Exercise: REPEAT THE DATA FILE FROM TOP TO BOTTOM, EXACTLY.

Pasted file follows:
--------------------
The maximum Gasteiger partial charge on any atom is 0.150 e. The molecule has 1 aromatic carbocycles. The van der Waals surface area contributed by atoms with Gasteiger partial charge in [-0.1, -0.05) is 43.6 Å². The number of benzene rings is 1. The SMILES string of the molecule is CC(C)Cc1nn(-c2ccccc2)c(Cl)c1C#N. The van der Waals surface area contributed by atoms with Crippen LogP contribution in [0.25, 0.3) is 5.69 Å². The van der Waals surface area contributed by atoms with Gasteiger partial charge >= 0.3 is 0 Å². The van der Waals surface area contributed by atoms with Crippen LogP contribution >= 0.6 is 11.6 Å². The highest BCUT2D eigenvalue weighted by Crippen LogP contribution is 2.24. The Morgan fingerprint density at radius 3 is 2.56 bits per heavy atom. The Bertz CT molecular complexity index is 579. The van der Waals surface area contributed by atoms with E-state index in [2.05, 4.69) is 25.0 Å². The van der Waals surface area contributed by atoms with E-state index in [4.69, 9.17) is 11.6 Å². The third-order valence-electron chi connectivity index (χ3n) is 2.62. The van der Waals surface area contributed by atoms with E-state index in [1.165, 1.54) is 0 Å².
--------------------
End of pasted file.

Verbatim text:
The maximum Gasteiger partial charge on any atom is 0.150 e. The molecule has 1 aromatic carbocycles. The van der Waals surface area contributed by atoms with Gasteiger partial charge in [-0.1, -0.05) is 43.6 Å². The number of benzene rings is 1. The SMILES string of the molecule is CC(C)Cc1nn(-c2ccccc2)c(Cl)c1C#N. The van der Waals surface area contributed by atoms with Crippen LogP contribution in [0.25, 0.3) is 5.69 Å². The van der Waals surface area contributed by atoms with Gasteiger partial charge >= 0.3 is 0 Å². The van der Waals surface area contributed by atoms with Crippen LogP contribution >= 0.6 is 11.6 Å². The highest BCUT2D eigenvalue weighted by Crippen LogP contribution is 2.24. The Morgan fingerprint density at radius 3 is 2.56 bits per heavy atom. The Bertz CT molecular complexity index is 579. The van der Waals surface area contributed by atoms with E-state index in [2.05, 4.69) is 25.0 Å². The van der Waals surface area contributed by atoms with E-state index in [4.69, 9.17) is 11.6 Å². The third-order valence-electron chi connectivity index (χ3n) is 2.62. The van der Waals surface area contributed by atoms with E-state index in [1.165, 1.54) is 0 Å².